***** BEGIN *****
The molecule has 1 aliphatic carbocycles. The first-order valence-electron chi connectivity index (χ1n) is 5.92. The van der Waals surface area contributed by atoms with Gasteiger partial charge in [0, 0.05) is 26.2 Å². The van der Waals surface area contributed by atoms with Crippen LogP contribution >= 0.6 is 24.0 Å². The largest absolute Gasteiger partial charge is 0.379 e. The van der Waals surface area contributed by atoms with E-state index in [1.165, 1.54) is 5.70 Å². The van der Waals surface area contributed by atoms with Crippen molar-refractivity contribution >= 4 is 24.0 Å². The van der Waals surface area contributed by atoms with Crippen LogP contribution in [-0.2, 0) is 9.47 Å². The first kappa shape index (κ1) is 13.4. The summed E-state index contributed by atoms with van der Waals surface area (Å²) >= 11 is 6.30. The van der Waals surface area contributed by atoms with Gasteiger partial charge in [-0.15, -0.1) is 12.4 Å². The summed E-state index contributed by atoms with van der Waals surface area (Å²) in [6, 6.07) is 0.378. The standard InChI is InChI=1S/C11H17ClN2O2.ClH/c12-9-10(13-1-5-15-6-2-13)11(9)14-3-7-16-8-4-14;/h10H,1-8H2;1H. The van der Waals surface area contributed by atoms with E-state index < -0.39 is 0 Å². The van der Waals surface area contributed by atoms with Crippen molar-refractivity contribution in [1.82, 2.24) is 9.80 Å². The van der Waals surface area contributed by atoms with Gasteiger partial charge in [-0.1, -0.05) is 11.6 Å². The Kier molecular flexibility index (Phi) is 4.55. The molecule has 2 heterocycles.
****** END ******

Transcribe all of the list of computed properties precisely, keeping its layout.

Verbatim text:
The molecule has 1 aliphatic carbocycles. The first-order valence-electron chi connectivity index (χ1n) is 5.92. The van der Waals surface area contributed by atoms with Gasteiger partial charge in [0, 0.05) is 26.2 Å². The van der Waals surface area contributed by atoms with Crippen LogP contribution >= 0.6 is 24.0 Å². The largest absolute Gasteiger partial charge is 0.379 e. The van der Waals surface area contributed by atoms with E-state index in [1.165, 1.54) is 5.70 Å². The van der Waals surface area contributed by atoms with Crippen molar-refractivity contribution >= 4 is 24.0 Å². The van der Waals surface area contributed by atoms with Crippen LogP contribution in [-0.2, 0) is 9.47 Å². The first kappa shape index (κ1) is 13.4. The summed E-state index contributed by atoms with van der Waals surface area (Å²) >= 11 is 6.30. The van der Waals surface area contributed by atoms with Gasteiger partial charge in [-0.15, -0.1) is 12.4 Å². The summed E-state index contributed by atoms with van der Waals surface area (Å²) in [6, 6.07) is 0.378. The standard InChI is InChI=1S/C11H17ClN2O2.ClH/c12-9-10(13-1-5-15-6-2-13)11(9)14-3-7-16-8-4-14;/h10H,1-8H2;1H. The van der Waals surface area contributed by atoms with E-state index < -0.39 is 0 Å². The van der Waals surface area contributed by atoms with Crippen molar-refractivity contribution in [1.82, 2.24) is 9.80 Å². The van der Waals surface area contributed by atoms with Gasteiger partial charge in [-0.1, -0.05) is 11.6 Å². The Kier molecular flexibility index (Phi) is 4.55. The molecule has 2 heterocycles.